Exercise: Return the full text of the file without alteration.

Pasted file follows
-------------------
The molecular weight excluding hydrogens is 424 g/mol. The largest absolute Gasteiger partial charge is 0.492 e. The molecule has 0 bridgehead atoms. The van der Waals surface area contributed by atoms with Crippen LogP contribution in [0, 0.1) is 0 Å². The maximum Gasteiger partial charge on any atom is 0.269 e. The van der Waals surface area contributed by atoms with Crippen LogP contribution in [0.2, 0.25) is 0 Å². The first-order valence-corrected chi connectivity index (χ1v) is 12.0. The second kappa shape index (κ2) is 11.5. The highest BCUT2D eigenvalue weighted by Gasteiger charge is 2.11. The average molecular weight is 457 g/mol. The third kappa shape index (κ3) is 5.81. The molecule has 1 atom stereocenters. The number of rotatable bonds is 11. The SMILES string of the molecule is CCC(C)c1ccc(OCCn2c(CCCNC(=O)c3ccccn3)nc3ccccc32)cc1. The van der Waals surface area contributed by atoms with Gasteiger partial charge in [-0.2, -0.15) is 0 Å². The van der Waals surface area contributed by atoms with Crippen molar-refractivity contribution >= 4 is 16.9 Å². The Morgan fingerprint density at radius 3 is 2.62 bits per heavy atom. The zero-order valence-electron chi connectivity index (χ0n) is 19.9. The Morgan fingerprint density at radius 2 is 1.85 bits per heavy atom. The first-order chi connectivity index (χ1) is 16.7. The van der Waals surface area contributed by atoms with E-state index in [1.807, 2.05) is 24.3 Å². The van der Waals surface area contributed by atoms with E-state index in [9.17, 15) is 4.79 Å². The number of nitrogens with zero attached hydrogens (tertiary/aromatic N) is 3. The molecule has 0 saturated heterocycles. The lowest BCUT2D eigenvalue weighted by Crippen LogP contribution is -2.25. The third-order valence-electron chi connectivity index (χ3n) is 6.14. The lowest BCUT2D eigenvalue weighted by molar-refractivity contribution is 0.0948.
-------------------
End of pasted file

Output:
The molecular weight excluding hydrogens is 424 g/mol. The largest absolute Gasteiger partial charge is 0.492 e. The molecule has 0 bridgehead atoms. The van der Waals surface area contributed by atoms with Crippen LogP contribution in [0, 0.1) is 0 Å². The maximum Gasteiger partial charge on any atom is 0.269 e. The van der Waals surface area contributed by atoms with Crippen LogP contribution in [0.2, 0.25) is 0 Å². The first-order valence-corrected chi connectivity index (χ1v) is 12.0. The second kappa shape index (κ2) is 11.5. The highest BCUT2D eigenvalue weighted by Gasteiger charge is 2.11. The average molecular weight is 457 g/mol. The third kappa shape index (κ3) is 5.81. The molecule has 1 atom stereocenters. The number of rotatable bonds is 11. The SMILES string of the molecule is CCC(C)c1ccc(OCCn2c(CCCNC(=O)c3ccccn3)nc3ccccc32)cc1. The van der Waals surface area contributed by atoms with Gasteiger partial charge in [-0.2, -0.15) is 0 Å². The van der Waals surface area contributed by atoms with Crippen molar-refractivity contribution >= 4 is 16.9 Å². The Morgan fingerprint density at radius 3 is 2.62 bits per heavy atom. The zero-order valence-electron chi connectivity index (χ0n) is 19.9. The Morgan fingerprint density at radius 2 is 1.85 bits per heavy atom. The first-order chi connectivity index (χ1) is 16.7. The van der Waals surface area contributed by atoms with E-state index in [1.807, 2.05) is 24.3 Å². The van der Waals surface area contributed by atoms with E-state index in [9.17, 15) is 4.79 Å². The number of nitrogens with zero attached hydrogens (tertiary/aromatic N) is 3. The molecule has 0 saturated heterocycles. The lowest BCUT2D eigenvalue weighted by Crippen LogP contribution is -2.25. The third-order valence-electron chi connectivity index (χ3n) is 6.14. The lowest BCUT2D eigenvalue weighted by molar-refractivity contribution is 0.0948.